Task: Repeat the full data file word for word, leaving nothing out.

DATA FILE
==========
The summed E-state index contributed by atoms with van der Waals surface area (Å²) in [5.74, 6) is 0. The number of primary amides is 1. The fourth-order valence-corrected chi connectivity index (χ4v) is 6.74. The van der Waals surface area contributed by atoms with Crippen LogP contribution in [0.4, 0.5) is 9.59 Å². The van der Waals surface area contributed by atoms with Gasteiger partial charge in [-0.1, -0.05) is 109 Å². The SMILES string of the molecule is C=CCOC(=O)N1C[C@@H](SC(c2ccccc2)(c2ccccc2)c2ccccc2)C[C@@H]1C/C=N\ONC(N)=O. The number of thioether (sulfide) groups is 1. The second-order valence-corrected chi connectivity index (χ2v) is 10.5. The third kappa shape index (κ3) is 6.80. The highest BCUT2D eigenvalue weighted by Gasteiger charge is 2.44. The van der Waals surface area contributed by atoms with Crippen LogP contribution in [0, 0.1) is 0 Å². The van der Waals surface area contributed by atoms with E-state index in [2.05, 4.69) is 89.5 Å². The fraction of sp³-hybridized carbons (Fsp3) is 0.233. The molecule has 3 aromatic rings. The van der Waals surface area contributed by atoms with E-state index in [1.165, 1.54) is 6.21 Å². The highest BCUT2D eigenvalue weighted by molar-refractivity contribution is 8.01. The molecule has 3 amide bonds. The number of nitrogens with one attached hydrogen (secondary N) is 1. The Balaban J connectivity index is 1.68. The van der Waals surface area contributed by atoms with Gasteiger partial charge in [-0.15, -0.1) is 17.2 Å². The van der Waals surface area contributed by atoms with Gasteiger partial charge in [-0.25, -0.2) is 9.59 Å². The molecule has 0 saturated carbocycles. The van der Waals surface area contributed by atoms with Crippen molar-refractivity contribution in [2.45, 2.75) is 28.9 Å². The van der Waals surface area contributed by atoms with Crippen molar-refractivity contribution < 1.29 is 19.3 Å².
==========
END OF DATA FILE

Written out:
The summed E-state index contributed by atoms with van der Waals surface area (Å²) in [5.74, 6) is 0. The number of primary amides is 1. The fourth-order valence-corrected chi connectivity index (χ4v) is 6.74. The van der Waals surface area contributed by atoms with Crippen LogP contribution in [0.4, 0.5) is 9.59 Å². The van der Waals surface area contributed by atoms with Gasteiger partial charge in [-0.1, -0.05) is 109 Å². The SMILES string of the molecule is C=CCOC(=O)N1C[C@@H](SC(c2ccccc2)(c2ccccc2)c2ccccc2)C[C@@H]1C/C=N\ONC(N)=O. The number of thioether (sulfide) groups is 1. The second-order valence-corrected chi connectivity index (χ2v) is 10.5. The third kappa shape index (κ3) is 6.80. The highest BCUT2D eigenvalue weighted by Gasteiger charge is 2.44. The van der Waals surface area contributed by atoms with Crippen LogP contribution in [0, 0.1) is 0 Å². The van der Waals surface area contributed by atoms with E-state index in [2.05, 4.69) is 89.5 Å². The fraction of sp³-hybridized carbons (Fsp3) is 0.233. The molecule has 3 aromatic rings. The van der Waals surface area contributed by atoms with E-state index in [1.165, 1.54) is 6.21 Å². The highest BCUT2D eigenvalue weighted by molar-refractivity contribution is 8.01. The molecule has 3 amide bonds. The number of nitrogens with one attached hydrogen (secondary N) is 1. The Balaban J connectivity index is 1.68. The van der Waals surface area contributed by atoms with Gasteiger partial charge in [-0.15, -0.1) is 17.2 Å². The van der Waals surface area contributed by atoms with Gasteiger partial charge in [-0.25, -0.2) is 9.59 Å². The molecule has 0 saturated carbocycles. The van der Waals surface area contributed by atoms with Crippen molar-refractivity contribution in [2.45, 2.75) is 28.9 Å². The van der Waals surface area contributed by atoms with Crippen molar-refractivity contribution < 1.29 is 19.3 Å².